Air Conditioning Systems

What Makes Air Conditioning Systems Start to Leak and Lose Their Charges?

Over time, you will likely notice that an air conditioning system stops blowing cold air like it once did. This is especially noticeable in cars, where it seems to happen relatively quickly. However, it's a problem with all types of air conditioning systems.

 

The main cause of this problem is the leakage of refrigerant from the system. It leaks because over time, the tubing that the material runs through corrodes and develops pinhole leaks. It can also suffer larger and more direct damage, though when this happens, it is usually far more obvious.

 

Since cars are exposed to a wide variety of environmental challenges, such as road salt or extreme temperatures, their air conditioning systems tend to develop problems the fastest. Because of this, many auto shops advertise that they do car AC coolant recharges. Some people get a recharge at the start of every season!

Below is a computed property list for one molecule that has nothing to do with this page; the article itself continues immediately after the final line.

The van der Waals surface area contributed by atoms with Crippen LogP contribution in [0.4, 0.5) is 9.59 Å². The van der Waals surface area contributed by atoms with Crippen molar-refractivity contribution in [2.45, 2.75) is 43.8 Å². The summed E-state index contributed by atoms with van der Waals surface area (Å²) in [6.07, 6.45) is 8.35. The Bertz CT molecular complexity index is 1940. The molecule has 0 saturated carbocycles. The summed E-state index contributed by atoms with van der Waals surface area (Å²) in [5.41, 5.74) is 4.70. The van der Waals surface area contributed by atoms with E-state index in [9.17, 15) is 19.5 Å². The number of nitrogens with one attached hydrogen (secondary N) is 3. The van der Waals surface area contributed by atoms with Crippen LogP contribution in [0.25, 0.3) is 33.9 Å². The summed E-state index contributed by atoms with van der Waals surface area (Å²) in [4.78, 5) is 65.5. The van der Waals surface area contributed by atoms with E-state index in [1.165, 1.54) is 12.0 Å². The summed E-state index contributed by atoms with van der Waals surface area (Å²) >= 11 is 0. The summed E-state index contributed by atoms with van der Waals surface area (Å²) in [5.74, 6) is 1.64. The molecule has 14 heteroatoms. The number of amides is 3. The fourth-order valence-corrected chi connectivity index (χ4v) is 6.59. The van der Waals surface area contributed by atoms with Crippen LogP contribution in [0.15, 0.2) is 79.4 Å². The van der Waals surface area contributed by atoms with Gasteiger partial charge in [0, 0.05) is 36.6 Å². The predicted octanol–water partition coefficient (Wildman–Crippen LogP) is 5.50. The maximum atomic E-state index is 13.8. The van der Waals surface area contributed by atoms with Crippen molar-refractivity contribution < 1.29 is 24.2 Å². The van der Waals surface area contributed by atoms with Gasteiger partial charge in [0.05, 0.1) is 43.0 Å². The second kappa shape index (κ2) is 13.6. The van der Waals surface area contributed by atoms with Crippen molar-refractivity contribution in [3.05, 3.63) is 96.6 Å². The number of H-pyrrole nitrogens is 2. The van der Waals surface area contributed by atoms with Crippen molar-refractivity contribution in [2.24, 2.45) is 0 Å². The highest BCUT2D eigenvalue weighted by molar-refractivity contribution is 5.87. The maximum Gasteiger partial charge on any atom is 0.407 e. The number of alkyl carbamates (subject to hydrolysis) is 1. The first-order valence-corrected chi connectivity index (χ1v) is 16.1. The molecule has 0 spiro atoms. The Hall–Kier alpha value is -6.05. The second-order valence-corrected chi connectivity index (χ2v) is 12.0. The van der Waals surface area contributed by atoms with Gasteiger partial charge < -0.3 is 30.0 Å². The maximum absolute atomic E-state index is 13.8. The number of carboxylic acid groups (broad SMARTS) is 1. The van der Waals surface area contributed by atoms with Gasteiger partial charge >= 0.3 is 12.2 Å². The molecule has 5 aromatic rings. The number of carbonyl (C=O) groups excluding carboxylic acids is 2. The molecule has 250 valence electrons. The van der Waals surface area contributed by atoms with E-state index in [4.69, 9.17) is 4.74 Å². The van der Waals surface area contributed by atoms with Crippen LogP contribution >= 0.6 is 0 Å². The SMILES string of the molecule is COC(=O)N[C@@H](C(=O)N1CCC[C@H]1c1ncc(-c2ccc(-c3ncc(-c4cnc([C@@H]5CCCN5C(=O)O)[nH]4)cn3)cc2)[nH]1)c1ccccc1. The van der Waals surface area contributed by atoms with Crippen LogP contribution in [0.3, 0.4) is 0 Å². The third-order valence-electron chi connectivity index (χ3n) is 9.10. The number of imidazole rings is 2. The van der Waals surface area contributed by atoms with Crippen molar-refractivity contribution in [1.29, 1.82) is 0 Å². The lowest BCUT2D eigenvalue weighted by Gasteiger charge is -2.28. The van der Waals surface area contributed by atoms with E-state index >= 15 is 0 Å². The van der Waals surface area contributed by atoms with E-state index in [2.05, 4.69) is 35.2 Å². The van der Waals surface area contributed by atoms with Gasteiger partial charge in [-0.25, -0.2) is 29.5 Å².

Other types of air conditioning systems may last longer before they leak, but eventually, they still do. Simple exposure to air, rain, and similar things causes deterioration over time, and one day, you'll notice that the air they send out isn't very cool. This is typically when non-auto air conditioners get serviced, since preventive recharging is less typical in these cases.

 

The next time you consider a car AC coolant recharge, think about doing it yourself. It's easy to get the coolant that your system needs, and installing it is also fairly easy in most vehicles. Check a detailed owner's manual, and you'll be able to find out where the port is and how to use it. You can find the coolant itself at CME Business Solutions, and they'll be happy to ship.